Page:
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Interview 09

Age at interview: 60
Brief Outline: Was admitted to intensive care in 2004 because of a severe asthma attack. Was in intensive care for 3 days and on a general ward for about ten days.
Background: Occupation; bus driver. Marital status; divorced. Number of children; 2. Ethnic background; White British.

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He remembered an asthma attack coming on but nothing else until he came round in ICU three days...

He remembered an asthma attack coming on but nothing else until he came round in ICU three days...

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And I thought, "Oh, there's an asthma attack coming on." So I went straight to the wardrobe, I put my trousers on apparently, I went to the wardrobe, put on a dressing gown and headed for the front door, you know, to phone for the ambulance and be outside ready for the ambulance. And that is the last I remember.

I do not remember making the telephone call. I must have made it but the memory, call register on the mobile phone doesn't come up with 999 calls, when I checked it didn't come up. I do not remember the ambulance arriving but I've been told by Resuscitation that I was outside ready for it. I cannot tell you whether I walked on to the ambulance or whether I was carried on.

I do not remember arriving at the hospital. I'm told that the ambulance crew, when they first arrived, were not particularly concerned, but when I had arrived in hospital I had actually stopped breathing. So the next thing I actually remember, I mean we were talking about, this was 3 o'clock on a Tuesday morning, the next thing I remember was 5 o'clock on Friday morning, when I came round in Intensive Care. And I remember the green-uniformed nurse standing above me.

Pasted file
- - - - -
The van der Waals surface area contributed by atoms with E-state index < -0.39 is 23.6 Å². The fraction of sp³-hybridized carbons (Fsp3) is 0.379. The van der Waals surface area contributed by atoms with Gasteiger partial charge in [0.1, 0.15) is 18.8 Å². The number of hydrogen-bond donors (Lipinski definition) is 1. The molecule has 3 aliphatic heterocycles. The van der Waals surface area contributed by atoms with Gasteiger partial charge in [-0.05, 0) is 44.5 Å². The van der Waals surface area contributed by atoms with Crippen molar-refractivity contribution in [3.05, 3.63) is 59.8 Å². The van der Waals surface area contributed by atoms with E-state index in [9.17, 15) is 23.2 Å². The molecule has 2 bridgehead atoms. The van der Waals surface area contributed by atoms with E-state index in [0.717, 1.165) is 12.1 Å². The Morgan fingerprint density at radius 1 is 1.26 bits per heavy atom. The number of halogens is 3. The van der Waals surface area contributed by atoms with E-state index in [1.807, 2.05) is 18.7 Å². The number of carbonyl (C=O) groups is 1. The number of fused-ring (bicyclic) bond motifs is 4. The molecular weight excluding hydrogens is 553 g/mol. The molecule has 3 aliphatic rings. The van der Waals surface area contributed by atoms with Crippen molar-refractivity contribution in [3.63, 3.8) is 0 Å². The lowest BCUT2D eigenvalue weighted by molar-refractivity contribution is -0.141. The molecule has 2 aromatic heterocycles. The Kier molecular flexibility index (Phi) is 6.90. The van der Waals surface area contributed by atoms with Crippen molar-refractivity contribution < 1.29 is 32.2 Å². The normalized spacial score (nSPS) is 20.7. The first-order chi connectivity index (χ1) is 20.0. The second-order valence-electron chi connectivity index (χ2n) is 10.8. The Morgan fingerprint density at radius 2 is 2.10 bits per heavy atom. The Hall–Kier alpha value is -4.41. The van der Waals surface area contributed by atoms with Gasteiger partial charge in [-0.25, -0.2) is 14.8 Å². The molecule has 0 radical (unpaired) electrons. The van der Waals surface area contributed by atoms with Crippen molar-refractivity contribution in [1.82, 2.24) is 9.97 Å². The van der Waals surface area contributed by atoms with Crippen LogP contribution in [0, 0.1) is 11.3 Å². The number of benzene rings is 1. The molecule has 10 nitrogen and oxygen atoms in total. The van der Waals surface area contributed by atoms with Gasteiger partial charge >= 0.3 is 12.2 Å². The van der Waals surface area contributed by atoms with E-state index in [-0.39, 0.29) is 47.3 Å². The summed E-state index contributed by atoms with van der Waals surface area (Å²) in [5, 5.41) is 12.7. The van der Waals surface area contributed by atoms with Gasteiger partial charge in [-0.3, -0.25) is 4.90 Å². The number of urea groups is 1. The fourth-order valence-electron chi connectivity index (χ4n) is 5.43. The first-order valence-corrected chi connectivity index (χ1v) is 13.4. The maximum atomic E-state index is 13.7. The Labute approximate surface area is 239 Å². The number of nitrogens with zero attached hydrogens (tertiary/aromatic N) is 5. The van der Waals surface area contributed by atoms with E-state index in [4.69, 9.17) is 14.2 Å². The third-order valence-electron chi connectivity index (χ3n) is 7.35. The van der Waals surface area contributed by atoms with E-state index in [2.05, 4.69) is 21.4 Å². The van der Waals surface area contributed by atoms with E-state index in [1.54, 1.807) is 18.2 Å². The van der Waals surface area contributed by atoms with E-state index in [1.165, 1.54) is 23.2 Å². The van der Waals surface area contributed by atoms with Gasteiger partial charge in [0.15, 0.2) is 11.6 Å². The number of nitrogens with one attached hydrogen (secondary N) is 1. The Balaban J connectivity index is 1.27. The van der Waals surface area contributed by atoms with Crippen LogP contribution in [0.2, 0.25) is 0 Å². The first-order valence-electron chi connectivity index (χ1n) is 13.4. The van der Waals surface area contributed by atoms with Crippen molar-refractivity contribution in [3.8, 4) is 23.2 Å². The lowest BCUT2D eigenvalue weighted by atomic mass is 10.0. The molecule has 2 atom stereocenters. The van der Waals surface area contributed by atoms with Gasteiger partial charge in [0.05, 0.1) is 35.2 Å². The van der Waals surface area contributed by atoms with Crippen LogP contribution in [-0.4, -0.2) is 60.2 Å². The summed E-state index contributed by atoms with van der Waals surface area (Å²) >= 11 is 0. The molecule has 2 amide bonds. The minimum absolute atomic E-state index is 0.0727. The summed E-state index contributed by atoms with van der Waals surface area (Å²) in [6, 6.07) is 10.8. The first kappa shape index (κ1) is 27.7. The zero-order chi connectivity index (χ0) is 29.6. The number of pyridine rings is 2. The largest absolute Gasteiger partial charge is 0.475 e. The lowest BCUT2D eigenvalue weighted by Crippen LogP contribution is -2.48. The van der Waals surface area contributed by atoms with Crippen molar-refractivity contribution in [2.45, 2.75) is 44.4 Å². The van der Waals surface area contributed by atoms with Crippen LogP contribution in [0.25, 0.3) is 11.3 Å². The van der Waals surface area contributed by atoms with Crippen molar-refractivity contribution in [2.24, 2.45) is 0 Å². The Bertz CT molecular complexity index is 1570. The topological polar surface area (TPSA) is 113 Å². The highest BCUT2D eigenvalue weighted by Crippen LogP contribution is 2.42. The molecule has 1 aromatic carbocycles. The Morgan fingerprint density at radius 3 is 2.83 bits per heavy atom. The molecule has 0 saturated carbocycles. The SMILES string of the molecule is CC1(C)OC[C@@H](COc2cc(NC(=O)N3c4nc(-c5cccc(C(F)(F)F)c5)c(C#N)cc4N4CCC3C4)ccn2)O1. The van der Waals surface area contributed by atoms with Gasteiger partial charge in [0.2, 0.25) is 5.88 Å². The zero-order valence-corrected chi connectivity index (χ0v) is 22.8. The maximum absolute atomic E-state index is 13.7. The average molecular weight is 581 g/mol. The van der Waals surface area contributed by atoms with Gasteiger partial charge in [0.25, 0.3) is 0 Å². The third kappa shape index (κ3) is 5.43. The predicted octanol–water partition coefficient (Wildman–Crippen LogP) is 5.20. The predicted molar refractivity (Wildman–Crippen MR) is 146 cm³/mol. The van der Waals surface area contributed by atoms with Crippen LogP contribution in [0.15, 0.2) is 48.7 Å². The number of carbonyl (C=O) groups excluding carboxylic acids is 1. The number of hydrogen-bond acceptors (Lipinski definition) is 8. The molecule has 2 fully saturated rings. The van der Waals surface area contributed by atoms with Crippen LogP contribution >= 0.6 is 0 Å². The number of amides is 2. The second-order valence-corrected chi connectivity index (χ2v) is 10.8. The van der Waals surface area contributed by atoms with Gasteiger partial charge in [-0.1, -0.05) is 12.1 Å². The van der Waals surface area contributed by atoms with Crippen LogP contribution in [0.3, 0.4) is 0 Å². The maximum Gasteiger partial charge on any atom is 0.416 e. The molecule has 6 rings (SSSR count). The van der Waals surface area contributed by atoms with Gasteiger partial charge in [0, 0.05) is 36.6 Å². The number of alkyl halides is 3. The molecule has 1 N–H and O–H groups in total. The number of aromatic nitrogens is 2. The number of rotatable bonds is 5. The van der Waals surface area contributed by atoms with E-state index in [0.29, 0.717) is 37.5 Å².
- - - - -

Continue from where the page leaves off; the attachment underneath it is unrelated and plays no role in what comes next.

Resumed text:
He had a severe asthma attack and was moved to a ward after three days in intensive care.

He had a severe asthma attack and was moved to a ward after three days in intensive care.

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I was kept in Intensive Care all morning and round about lunchtime, 1, 2 o'clock in the afternoon I was transferred to a ward. I'm given to understand that there were lots of tubes coming out of me and that I spent the three days under sedation and on a life-support machine, something that did the breathing for me.

And when you were in Intensive Care, what did they explain to you what had happened?

Well, I think I knew what had happened. I think I was a little surprised, but it was obvious. So I don't think they really had to say very much. It's not as if they've got to break some bad news to you. It was staring you in the face.

And by then you said they'd taken the tubes out?

Yes, when they brought, they took those out before I was brought round. I didn't have anything down the nose or throat, no, no.

And you were there for the morning?

I came round about 5 o'clock in the morning. There was a change of shift at 7. But the nurse was by the bed most of the time. One of the two nurses was a man and the other was a woman, and I can't remember which way round it was. I think it was the woman first and then the man, from 5 until 7 and then the man.

 

He could shave one day and have a bath the next but didn't have the strength or energy to do both.

He could shave one day and have a bath the next but didn't have the strength or energy to do both.

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Having been under, I'm given to understand from the asthma nurse that whatever it is that they inject into you to keep you under sedation takes one week to clear out of the body for each day you are sedated. And so those sort of chemicals would have taken three weeks to clear out. And I was discharged from the hospital about a week, ten days after, so I had another ten days still, ten, fourteen days still. During that time of course I was very weak. I could have a shave one morning and a bath the next morning, but not a shave and a bath on the same morning. 

You just feel exhausted?  

Well, I was weak, yes, not exhausted. But I mean you are often weak after an asthma attack anyway, you know, so that was expected. But I had expected that it would take about three weeks to recover, which is usual after an asthma attack. But this didn't, this took much, much, much longer, a good two months, a good two months, probably three. Yes, three months really.

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